An ad for the testosterone-boosting Fortesta Gel. ( Endo Pharmaceuticals)

Guests

Melinda BeckHealth Journal columnist for The Wall Street Journal.

Lisa M. Schwartz, professor of medicine and community and family medicine at the Dartmouth Institute at Dartmouth university.

Brad Anawaltprofessor and chief of medicine at the University of Washington Medical Center.

Michael Kimmel, distinguished professor of sociology at SUNY at Stony Brook. Author of “Guyland: The Perilous World Where Boys Become Men,” “The Politics of Manhood,” “The Gendered Society,” “Misframing Men,” “Manhood in America” and “The Guy’s Guide to Feminism.”

From Tom’s Reading List

New York Times: Weighing Testosterone’s Benefits and Risks – “Officials at the Food and Drug Administration said on Friday that they were reassessing the safety of testosterone products in light of the recent studies, and will investigate rates of stroke, heart attack and death in men using the drugs.”

Live Science: Low T: Real Illness or Pharma Windfall? — “Because low T can be treated with prescription medication, it has become the health problemdu jour for aggressive pharmaceutical marketing: The airwaves are now flooded with ads showing doughy, middle-age men turning into vigorous athletes and confident lovers.”

The Dartmouth Institute: ‘Low T’: How To Sell Disease — “By lowering the bar, pharmaceutical companies target people in the ‘big grey zone’ between being clearly well or clearly sick. ‘There are a lot of American men. Some are grumpy. Some are tired. Some may not be interested in sex at the moment. And all of them are aging,’ say Schwartz and Woloshin. ‘This is the intended target of the campaign.’”

February 04 2014

08:41

‘Tiger Mom’ Talks Culture And Success In America

“Tiger Mom” Amy Chua and her husband, Jed Rubenfeld, back, this time with her take – an explosive look — at what makes some ethnic and cultural groups successful in America.

Amy Chua and her husband, Jed Rubenfeld are both professors of law at Yale University Law School. They are also the authors of

Amy Chua and her husband, Jed Rubenfeld, are both professors of law at Yale University Law School. They are also the authors of “The Triple Package: How Three Unlikely Traits Explain the Rise and Fall of Cultural Groups in America.” (Penguin Press)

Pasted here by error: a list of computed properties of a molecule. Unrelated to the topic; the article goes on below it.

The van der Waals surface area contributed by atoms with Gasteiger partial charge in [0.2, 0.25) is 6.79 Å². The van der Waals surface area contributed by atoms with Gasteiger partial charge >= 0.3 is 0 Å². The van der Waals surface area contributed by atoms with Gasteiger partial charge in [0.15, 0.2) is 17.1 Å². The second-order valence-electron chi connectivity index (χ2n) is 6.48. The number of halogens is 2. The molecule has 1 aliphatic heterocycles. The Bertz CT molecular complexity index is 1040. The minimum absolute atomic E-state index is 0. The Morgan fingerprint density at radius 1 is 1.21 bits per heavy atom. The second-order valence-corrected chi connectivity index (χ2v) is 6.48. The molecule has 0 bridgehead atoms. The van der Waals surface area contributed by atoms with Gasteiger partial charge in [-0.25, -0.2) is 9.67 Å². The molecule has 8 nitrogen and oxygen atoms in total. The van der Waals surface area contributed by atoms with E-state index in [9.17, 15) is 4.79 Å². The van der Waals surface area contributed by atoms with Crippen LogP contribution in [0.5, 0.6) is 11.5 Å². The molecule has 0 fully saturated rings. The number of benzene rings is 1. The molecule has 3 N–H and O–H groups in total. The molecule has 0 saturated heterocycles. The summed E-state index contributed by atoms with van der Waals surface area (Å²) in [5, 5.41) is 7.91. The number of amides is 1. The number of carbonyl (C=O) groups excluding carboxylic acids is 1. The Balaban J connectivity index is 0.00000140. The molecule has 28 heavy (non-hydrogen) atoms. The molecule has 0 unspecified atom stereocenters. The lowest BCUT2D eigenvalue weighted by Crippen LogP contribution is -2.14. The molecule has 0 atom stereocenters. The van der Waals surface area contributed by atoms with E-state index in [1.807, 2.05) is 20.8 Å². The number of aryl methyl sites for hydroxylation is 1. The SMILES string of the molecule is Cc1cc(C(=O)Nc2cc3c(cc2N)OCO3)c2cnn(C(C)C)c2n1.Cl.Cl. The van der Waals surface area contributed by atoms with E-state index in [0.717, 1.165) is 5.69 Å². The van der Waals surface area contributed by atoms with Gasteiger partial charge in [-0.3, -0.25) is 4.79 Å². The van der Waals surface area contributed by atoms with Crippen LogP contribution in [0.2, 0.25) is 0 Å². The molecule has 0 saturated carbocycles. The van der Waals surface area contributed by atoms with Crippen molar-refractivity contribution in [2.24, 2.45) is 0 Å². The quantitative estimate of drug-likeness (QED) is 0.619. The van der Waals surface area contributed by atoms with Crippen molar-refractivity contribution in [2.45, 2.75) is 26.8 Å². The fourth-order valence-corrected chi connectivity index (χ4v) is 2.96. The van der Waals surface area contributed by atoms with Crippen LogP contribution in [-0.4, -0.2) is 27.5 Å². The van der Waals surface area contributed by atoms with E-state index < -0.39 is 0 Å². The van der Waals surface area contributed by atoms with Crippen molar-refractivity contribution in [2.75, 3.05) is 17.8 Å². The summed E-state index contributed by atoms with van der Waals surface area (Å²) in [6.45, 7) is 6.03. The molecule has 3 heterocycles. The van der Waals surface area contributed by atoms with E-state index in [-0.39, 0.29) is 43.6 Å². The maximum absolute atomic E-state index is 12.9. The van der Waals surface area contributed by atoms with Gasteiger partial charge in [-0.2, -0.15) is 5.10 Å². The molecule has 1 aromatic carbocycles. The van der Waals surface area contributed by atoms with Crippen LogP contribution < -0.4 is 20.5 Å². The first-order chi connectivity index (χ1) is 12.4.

Guests

Amy Chua, co-author of “The Triple Package: How Three Unlikely Traits Explain the Rise and Fall of Cultural Groups In America.” Also author of “Battle Hymn of the Tiger Mother.” Professor of law at Yale Law School. (@amychua)

Jed Rubenfeld, co-author of “The Triple Package: How Three Unlikely Traits Explain the Rise and Fall of Cultural Groups In America.” Also author of “Freedom and Time“ and “Revolution by Judiciary: The Structure of American Constitutional Law.”

Richard Alba, professor of sociology at the Graduate Center at City University of New York. Author of “Ethnic Identity: The Transformation of White America” and “Remaking the American Mainstream Assimilation and Contemporary Immigration.”

From Tom’s Reading List

TIME: The ‘Tiger Mom’ Superiority Complex – “A new strain of racial, ethnic and cultural reductivism has crept into the American psyche and public discourse. Whereas making sweeping observations about, say, African-American or Hispanic culture–flattering or unflattering–remains unthinkable in polite company, it has become relatively normal in the past 10 years to comment on the supposed cultural superiority of various ‘model minorities.’ I call it the new racism–and I take it rather personally.”

New York Times Magazine: Confessions of a Tiger Couple — “The book is a work of Gladwellian sociology that enters the same cultural minefield as ‘Battle Hymn.’ Looking at minorities like Mormons, Nigerian immigrants, Asian-Americans and Jews, among others, Chua and Rubenfeld contend that successful groups share three traits: a superiority complex, feelings of insecurity and impulse control. America, they conclude, used to be a ‘triple-package culture’ before it succumbed to ‘instant-gratification disorder.”

The Jewish Week: Good And Bad News On Jewish Push For Success – “While anyone can possess these traits, their research suggests that some groups are instilling them more frequently than others and with greater success: every one of America’s most successful groups believes that there is something exceptional about their group; being an outsider has been a source of insecurity evident in all of America’s most successful rising groups; and contemporary American parenting is focused on ‘feeling good and living in the moment,’ while every one of America’s most successful rising groups has inculcated disciplined habits into their children. ”

Read An Excerpt Of “The Triple Package” By Amy Chua And Jed Rubenfeld

February 03 2014

06:51

Shedding Light On Forced Marriage In America

Forced marriage in America. Muslim. Hindu. Jewish. More. A big new exposé tells the story. We’ll hear it.

Vadya Sri tells the story of her forced marriage, which happened more than 25 years ago. (Courtesy Sarah Fournier)